Role of European Parliament
The European Parliament is one of the three main institutions involved in the creation of European law, along with the European Commission and the European Council of Ministers. It is the only directly elected EU body. Following the 2009 elections, there are 736 MEPs (this is set to rise to 751 under the Lisbon Treaty) who represent the EU’s 501 million citizen across the 27 member states. The UK has 72 MEPs.
The European Parliament’s powers have steadily increased with each change of the EU treaties, the most recent being the Lisbon Treaty, which provided for new law-making powers. The main role of Parliament is to scrutinise, amend and adopt EU legislation passed down from the European Commission. They also sign off the EU budget. Although distinct from member state legislation, EU laws become law in each member state by virtue of the European Communities Act 1972. EU law also takes precedence over existing member state law, which must be amended if it is found to conflict EU law.
The European Parliament typically meets for three weeks of every four in Brussels for committee and political group meetings. One week every four, Parliament moves to Strasbourg where MEPs vote on the legislative work carried out in Brussels – this is known as a plenary session. During a Parliamentary year, four weeks are dedicated to allowing MEPs to concentrate on their constituency work.
What is Brexit?
On 23rd June 2016 the UK held a referendum on whether it should remain part of the European Union (EU) or to leave the EU. Whilst over 16 million people voted to remain in the EU, including majorities in London, Scotland and Northern Ireland, 17 million voted to leave.
I voted for the UK to remain part of the European Union and feel a profound sense of disappointment at the result of the referendum.
The referendum campaign was massively divisive, with young people voting overwhelming to remain. This is just one of the many reasons the result is so sad, as those who will be impacted most and for the long term did not make this choice.
Since the referendum, which is not binding, there has been a massive amount of turmoil as exiting the EU is increasingly shown to be a mammoth task, often at odds with the national interest. The current Government, have furthermore opted to proceed with a very hard version of leaving the EU, despite have no mandate to do so, which threatens so many gains the UK has made from being part of the EU, economically, politically, culturally and socially.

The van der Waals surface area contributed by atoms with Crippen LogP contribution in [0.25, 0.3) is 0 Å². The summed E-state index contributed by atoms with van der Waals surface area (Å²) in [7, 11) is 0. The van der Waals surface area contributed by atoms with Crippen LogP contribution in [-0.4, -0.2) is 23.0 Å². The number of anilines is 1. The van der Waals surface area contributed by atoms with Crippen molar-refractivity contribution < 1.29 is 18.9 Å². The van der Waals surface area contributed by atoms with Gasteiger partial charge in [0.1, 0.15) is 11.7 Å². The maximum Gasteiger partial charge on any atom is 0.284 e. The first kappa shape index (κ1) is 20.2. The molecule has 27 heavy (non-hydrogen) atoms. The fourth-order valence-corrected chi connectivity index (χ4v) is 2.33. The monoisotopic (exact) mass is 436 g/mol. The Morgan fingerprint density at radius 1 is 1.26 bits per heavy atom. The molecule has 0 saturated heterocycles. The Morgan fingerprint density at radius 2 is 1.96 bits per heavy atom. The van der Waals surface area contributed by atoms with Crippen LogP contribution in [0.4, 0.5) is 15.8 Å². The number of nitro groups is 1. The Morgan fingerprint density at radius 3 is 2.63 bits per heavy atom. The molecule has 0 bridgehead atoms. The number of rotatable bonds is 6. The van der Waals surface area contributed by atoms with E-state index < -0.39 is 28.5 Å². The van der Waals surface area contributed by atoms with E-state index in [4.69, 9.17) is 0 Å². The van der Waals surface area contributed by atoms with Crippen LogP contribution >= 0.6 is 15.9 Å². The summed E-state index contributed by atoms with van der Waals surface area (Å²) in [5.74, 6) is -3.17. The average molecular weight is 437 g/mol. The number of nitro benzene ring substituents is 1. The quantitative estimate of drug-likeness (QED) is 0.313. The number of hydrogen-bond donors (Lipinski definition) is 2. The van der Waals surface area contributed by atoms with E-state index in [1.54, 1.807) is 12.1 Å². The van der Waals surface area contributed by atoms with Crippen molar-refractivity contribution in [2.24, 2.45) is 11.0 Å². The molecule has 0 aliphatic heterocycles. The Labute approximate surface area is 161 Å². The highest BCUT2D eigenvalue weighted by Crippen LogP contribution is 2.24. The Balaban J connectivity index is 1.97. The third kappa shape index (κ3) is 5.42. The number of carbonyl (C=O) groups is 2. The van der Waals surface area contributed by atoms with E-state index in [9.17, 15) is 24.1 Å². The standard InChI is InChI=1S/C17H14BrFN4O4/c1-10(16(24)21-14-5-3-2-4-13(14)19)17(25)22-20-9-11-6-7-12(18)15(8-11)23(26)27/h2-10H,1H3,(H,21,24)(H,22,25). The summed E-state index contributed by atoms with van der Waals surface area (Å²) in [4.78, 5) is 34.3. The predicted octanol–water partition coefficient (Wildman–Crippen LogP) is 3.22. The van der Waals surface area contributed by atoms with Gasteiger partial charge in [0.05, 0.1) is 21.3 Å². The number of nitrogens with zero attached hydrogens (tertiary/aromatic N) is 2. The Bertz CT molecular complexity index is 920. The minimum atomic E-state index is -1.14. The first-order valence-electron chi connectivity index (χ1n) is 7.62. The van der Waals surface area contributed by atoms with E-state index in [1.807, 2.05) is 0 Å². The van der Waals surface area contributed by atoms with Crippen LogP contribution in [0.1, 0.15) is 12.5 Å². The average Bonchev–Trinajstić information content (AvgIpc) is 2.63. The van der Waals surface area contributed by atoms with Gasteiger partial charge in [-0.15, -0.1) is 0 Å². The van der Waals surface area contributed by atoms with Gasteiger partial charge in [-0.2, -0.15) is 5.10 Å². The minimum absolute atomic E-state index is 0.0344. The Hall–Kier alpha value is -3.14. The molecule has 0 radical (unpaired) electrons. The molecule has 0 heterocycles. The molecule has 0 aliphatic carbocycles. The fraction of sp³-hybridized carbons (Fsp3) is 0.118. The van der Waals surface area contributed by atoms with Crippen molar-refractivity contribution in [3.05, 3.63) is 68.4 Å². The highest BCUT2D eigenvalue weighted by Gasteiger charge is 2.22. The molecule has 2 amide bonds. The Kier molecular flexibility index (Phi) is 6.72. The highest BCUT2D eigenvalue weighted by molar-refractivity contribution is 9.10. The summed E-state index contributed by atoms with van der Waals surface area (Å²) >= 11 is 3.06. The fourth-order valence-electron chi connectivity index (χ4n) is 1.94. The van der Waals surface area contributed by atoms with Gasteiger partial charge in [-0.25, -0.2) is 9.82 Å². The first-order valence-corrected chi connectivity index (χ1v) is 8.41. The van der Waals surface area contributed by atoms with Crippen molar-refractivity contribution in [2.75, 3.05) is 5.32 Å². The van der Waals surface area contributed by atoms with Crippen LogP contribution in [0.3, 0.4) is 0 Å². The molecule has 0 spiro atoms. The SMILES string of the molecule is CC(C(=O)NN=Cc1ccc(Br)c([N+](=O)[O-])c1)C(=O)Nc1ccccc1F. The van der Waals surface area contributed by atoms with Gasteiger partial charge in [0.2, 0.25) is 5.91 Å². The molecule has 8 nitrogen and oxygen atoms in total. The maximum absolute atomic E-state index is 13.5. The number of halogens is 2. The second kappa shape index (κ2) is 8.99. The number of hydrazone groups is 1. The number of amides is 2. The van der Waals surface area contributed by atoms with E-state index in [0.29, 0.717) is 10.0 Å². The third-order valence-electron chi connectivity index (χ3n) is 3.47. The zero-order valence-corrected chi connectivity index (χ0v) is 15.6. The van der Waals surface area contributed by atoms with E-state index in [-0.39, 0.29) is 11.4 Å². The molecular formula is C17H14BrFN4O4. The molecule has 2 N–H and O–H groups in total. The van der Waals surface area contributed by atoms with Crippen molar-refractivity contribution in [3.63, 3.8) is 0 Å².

The Green Party continues to stand on a platform that is pro-European, and for the UK to work closely and collaboratively with our European neighbours in the protection of our rights, freedoms and the environment, and in order to meet the shared global challenges we all face.
We continue to believe that this is best served by the UK being in the EU. If that proves politically impossible, we will work for the UK to have the closest possible relationship with the EU as the negotiations proceed and the options are explored.
As long as the UK remains part of the EU, as a Green MEP I will continue to work for the best interests of progressive politics, for my constituents in London and for the UK as a whole. The rights of EU nationals living in the UK and the rights of UK nationals living elsewhere in the EU are also important issues, and I will be arguing that these rights need protecting.
To see more on my priorities in terms of getting the best deal for London and the UK as we exit the EU, please read my Green Guarantees leaflet.
See below for a more detailed look at the implications of Brexit on these specific issues: